Last week, Google published job postings on its website looking to assemble an Artificial Intelligence (AI) team in Beijing, China. Although Google’s search engine business withdrew from the China market in 2010, it kept a research and development team as well as an ad sales team. Among all the overseas Internet companies that have opened offices in China, Google remains the one with the largest market capitalization.
As of September 2017, TensorFlow, an open-source software library for machine learning and Google’s biggest AI system, has more than 140,000 users in China. According to TensorFlow’s website, XiaoMi and JD.com, two of the largest technology companies in China, are prominent users.
A large influx of capital has been entering the AI industry in China. According to a report by NetEase and Wuzhen Institute, a think tank in China, $2.6 Billion was invested in AI in China between 2012 and mid-2016. This figure is one-seventh that of the United States and three times that of the United Kingdom. Tieniu Tan, Vice President of the Chinese Academy of Sciences and Vice Chairman of the Chinese Association of Artificial Intelligence, predicted that the market size for AI in China would exceed $200 Billion by 2018.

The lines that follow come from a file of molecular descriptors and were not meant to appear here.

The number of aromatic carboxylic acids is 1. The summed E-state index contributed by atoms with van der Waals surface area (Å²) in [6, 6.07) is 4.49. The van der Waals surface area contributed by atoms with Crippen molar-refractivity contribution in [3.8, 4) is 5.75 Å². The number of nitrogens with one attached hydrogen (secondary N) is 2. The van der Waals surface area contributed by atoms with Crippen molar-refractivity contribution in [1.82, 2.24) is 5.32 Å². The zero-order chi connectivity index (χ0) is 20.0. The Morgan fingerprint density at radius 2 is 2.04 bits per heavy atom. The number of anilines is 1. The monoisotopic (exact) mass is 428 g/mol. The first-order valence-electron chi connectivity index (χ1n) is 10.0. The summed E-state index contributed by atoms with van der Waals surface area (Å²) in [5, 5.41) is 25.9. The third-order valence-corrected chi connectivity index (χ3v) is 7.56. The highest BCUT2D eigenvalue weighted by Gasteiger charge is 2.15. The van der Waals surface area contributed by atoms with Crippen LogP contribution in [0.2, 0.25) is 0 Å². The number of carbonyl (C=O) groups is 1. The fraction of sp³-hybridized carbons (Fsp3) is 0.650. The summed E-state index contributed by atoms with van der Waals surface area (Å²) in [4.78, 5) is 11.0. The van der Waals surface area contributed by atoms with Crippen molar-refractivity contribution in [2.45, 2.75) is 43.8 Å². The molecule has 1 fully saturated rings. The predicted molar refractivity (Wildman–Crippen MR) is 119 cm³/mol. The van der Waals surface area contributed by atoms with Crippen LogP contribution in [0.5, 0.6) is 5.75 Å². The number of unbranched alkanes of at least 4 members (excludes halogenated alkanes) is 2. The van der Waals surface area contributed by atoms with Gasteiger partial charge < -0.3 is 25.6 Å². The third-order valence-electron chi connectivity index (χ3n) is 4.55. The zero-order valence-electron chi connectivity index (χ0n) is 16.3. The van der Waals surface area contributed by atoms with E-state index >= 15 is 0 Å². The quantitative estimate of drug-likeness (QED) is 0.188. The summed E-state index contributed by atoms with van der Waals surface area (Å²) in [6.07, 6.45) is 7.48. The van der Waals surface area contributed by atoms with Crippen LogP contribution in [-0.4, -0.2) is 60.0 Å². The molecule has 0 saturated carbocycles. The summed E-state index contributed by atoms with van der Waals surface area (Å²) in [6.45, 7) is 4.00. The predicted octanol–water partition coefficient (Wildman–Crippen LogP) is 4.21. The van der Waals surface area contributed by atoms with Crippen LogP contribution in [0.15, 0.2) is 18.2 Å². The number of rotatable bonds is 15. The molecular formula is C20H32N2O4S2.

The Chinese government has been encouraging and supporting the development of the AI industry. In July 2017, it released the first national AI development plan, pointing out that AI will be the key engine in propelling China to be the primary economy in the world within the next 10 years. “There is no other country like China that has such a massive market. China has the resources to lead the global development of the AI industry,” said Robin Li, co-founder and CEO of Baidu.
“China has a lot of data from mobile payments, gaming, social, search and news,” said Kitty Fok, China managing director at consulting firm IDC, in an interview with Fox Business. “Technology companies like Google are keen to learn what’s going on and getting large amounts of data to create AI algorithms is very important to them.”